2013 Rothman Faculty Summer Fellowship
Dr. Eleni Bozia used her 2013 Rothman Faculty Summer Fellowship to travel to Rome, Italy, where she completed the 3D scanning of statues at Palazzo Altemps – Soprintendeza Speciale per i Beni Archeologici di Roma under the supervision of archaeologist and curator Dr. Alessandra Capodiferro. The completion of this project allowed Dr. Bozia to populate the 3D Virtual Museum of World Heritage, which is part of the UF Digital Epigraphy and Archaeology Project, a joint project with computer engineer Prof. Angelos Barmpoutis (CISE/Digital Worlds), Prof. Robert Wagman (Classics Department), and several other scholars from acclaimed American and European Universities and Institutions. The Digital Epigraphy Toolbox is a novel and technologically-advanced scientific tool for the effective study and comparative analysis of Greek and Latin inscriptions. It provides archaeologists and epigraphists with a cost-effective and efficient method for 3D digitization of inscriptions based on ektypa (paper casts, impressions of inscriptions on a paper) as well as access to an online dynamic library of 3D inscriptions. The Virtual Museum of World Heritage is a virtual interactive 3D museum featuring significant world-heritage exhibits.
The most exciting aspect of Bozia’s work is her desire to preserve, disseminate, increase the accessibility of inscriptions and other artifacts, and thus enhance research possibilities in Classical studies, archaeology, and epigraphy. More specifically, the Digital Epigraphy and Archaeology Project includes a graphical interface with user-friendly options for 3D visualization of artifacts, 3D navigation, and text-based information about the physical and the digital object. The users are able to upload their artifacts in various formats, such as scanned images of ektypa, photographs of inscriptions, or even 3D object files produced by 3D scanners, laser and depth scanners etc. They then have the option to reconstruct the tridimensional shape of the object from the images, view, rotate, zoom, and even change the direction of the light on the 3D model. Also, the user has the option to share his digitized artifacts with the scientific community as well as search through a semi-supervised dynamic library of uploaded objects for his own research or teaching purposes. Each database entry contains a comprehensive record of the inscription in the form of plain text, 3D model, photograph of the original artifact, and other information.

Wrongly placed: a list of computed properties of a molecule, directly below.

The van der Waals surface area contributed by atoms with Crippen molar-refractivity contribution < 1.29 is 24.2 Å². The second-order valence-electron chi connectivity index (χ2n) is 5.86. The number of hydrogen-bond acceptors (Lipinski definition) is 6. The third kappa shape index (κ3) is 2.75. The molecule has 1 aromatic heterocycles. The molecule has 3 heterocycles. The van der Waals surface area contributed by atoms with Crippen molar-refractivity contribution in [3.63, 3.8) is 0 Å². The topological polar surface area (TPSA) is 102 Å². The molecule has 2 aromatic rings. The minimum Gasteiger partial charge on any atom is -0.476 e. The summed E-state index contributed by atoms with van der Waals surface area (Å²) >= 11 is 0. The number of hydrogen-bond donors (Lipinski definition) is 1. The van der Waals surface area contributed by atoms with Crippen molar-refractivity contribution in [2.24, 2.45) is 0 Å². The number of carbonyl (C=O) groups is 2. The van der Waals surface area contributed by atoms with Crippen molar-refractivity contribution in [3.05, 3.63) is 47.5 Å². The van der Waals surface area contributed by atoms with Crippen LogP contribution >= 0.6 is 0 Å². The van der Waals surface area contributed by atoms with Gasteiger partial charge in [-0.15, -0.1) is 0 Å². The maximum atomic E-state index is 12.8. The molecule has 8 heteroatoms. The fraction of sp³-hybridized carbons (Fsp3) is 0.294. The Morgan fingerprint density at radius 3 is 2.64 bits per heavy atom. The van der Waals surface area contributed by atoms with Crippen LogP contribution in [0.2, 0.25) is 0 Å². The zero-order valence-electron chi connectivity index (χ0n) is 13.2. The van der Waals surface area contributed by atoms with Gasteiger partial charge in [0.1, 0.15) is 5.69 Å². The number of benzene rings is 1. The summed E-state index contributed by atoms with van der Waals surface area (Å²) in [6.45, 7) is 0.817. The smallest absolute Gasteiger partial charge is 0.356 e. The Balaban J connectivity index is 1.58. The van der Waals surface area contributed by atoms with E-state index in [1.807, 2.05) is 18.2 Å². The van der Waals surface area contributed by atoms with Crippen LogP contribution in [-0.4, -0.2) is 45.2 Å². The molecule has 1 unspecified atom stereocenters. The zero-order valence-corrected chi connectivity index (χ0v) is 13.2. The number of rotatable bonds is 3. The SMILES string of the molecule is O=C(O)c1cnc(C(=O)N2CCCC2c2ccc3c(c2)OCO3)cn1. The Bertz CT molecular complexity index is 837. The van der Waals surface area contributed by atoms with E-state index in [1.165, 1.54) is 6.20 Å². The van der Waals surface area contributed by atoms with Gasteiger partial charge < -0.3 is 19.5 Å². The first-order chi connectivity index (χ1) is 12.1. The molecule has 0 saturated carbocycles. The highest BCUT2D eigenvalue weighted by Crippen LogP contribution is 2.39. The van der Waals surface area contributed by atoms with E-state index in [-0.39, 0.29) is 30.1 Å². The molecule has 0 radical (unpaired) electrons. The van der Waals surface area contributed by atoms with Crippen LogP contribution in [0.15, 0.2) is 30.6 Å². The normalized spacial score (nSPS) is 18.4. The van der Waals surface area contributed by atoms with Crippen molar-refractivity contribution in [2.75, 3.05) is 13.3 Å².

The collaborators include the Library of Congress, Washington, USA, the University of California, Berkeley, The National Archives [UK], Cornell University, Epidauros Collection, University of Florida, the University of Vienna, and the Laboratoire Histoire et Sources des Mondes Antiques (HISOMA) of the Institute Maison de l’ Orient et de la Méditerranée, Lyon, France.
Dr. Bozia’s work revolutionizes classical, archaeological, art, and museum studies via technology that will allow for the infinite preservation and comparative study of historical artifacts as well as interdisciplinary and international collaboration. Never before have ektypa been so widely accessible and interactive. Furthermore, recent additions to the project reveal the endless possibilities of preserving historical artifacts. The Digital Epigraphy and Archaeology Project’s 3-D Virtual Museum now includes exhibits from the UK National Archives and the Lincoln Gettysburg Address in collaboration with the UK National Archives, the Library of Congress, and Cornell University. The ultimate goal of the Digital Epigraphy and Archaeology group is to set advanced technologies to the service and promotion of the humanities. During the implementation phase of our project we intend to build a tool that will facilitate and enhance research in the aforementioned areas. The development of this project will also bridge gaps in collaborative and interdisciplinary research. Finally, our project is meant to reduce to a minimum the constraints that distance and financial support put on research projects.
Open access and partnership between scholars will inevitably produce limitless new projects about the historical narrative of antiquity and beyond. To visit the UF’s Digital Epigraphy and Archaeology project, please visit www.digitalepigraphy.org.